And very, very, very happy I made my first payment a double payment and that I got it in on time and I was nice to the salesperson.

Patience, tolerance, kindliness, and love.

That’s what I want this year to be about.

Oh, yes.

It’s definitely.

All.

About.

The.

Love.

And Then She Went

November 21, 2017

And got a car.

Holy shit.

I did it.

Not without a bit of hand holding.

Thank fucking god for my friend who came with me.

Just having another person there was super helpful and I didn’t feel quite as overwhelmed as I think I might have had I gone alone.

And.

Well.

It was hella nice that I had a female sales person.

The person who I had been working with to set up the deal ended up being out sick and I got another sales associate, and she was super sweet, very accommodating, and really helpful.

I had really already done the majority of the work, so it was just signing the papers, coordinating with my insurance company and doing the test drive.

I was nervous about driving the car, I won’t lie, I haven’t driven a stick shift in a while.

But it was just like riding a bike.

I had no problems using the stick.

Yeah!

That’s right bitches, I got a manual transmission.

Which is one of the reasons the car was on sale and that was fine with me, I know most folks like an automatic, but this lady learned on a stick and I love the control I have in the car versus driving an automatic.

I learned on a Ford Diesel station wagon how to drive stick.

My mom taught me.

It was horrendous.

Let me make no bones about it.

She was not the right person to teach me and getting screamed at while stalling out the car at the four-way stop intersection in Windsor Wisconsin is a trauma I may well never forget, she did, however, eventually teach me how to do it.

Or she at least installed the fundamentals.

I actually feel like it was my Uncle Jeff who taught me how to drive.

My mom was bitching about my inability to get the mechanics of it at a Thanksgiving dinner with family and my uncle piped up and said, “I’ll teach her.”

And like that we were getting bundled up in coats and out the door.

I remember there was snow on the roads, and they were a little slippery, but we were not anywhere close to any other cars, and it was Thanksgiving, most folks were not getting in their cars to go anywhere, most folks were still digesting their food and watching the Packers play Detroit and wondering if they might be able to sneak a sliver more of pumpkin pie in their bellies without exploding.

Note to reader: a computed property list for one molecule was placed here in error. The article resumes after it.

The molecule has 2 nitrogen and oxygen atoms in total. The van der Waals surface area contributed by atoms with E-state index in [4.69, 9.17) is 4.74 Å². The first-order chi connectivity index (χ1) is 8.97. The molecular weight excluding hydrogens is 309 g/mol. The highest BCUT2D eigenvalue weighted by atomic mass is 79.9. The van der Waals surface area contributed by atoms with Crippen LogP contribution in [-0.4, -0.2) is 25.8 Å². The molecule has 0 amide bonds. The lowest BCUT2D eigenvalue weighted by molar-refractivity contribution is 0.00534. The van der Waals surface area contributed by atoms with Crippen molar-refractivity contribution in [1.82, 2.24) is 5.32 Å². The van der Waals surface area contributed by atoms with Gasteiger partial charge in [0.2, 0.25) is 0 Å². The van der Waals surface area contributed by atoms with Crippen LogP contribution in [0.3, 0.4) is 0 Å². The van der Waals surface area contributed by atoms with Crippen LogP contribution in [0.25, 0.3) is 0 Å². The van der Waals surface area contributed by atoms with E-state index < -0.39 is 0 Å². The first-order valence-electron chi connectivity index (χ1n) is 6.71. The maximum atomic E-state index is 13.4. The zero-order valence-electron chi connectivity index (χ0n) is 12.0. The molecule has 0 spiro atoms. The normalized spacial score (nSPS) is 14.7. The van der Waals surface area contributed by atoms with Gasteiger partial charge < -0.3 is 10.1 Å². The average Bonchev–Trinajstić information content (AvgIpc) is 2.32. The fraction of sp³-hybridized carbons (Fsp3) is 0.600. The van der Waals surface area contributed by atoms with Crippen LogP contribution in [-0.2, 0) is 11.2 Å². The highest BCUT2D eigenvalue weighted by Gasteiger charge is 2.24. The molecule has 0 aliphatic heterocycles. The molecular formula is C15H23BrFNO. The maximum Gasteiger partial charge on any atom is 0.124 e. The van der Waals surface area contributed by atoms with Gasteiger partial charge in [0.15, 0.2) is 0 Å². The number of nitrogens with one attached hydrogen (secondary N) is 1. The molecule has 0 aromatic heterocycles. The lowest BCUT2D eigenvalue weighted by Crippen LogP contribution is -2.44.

I remember the truck cab was really cold and the  stick was huge, he had an old Ford.

He told me my mom was too worried about me ruining her car to relax, he didn’t give a fuck if I hit something or killed it, it was an old truck, he was fine with me beating on it.

And in that moment I felt a huge burden fall off my shoulders and I could breathe again.

He also explained a bit better to me the feeling of what the clutch did underneath my left foot when the truck wanted to shift into another gear and I could feel it much better underneath the big clutch on his car and the much smaller one on my mom’s.

I started it, popped it into first, shifted into second, got it up to speed in third, managed to not slip on any ice or snow and we drove around for a while.

I had a great big grin on my face.

I got it!

It made sense, I could feel it and sure enough, the next time I took out my mom’s car I was able to do it and I’ve been successfully driving a stick ever since.

My first car I bought on my own, with money from detassling corn four summers in a row at Kaltenberg Seed Farms–I had gotten a bonus for perfect attendance, was a Honda Civic, stick shift.

Then after that car died, it really went quick and I didn’t have the money to fix it, I got my first car in a relationship in my early twenties.

We went in halfsies on an old Jetta that was a stick.

I really loved that car.

It died soon after my boyfriend and I broke up, but for three years it was a great little car and I think we only paid $500 for it.

And when the Jetta died my boss at the Angelic Brewing Company sold me his car, a two door Honda Accord that I had for three years, also a stick shift, when he upgraded to an SUV, which were just beginning to get a lot of attention.

All the cars I have owned have been manual!

But this.

THIS.

Is my first brand new car!

I have never spent more money on a car.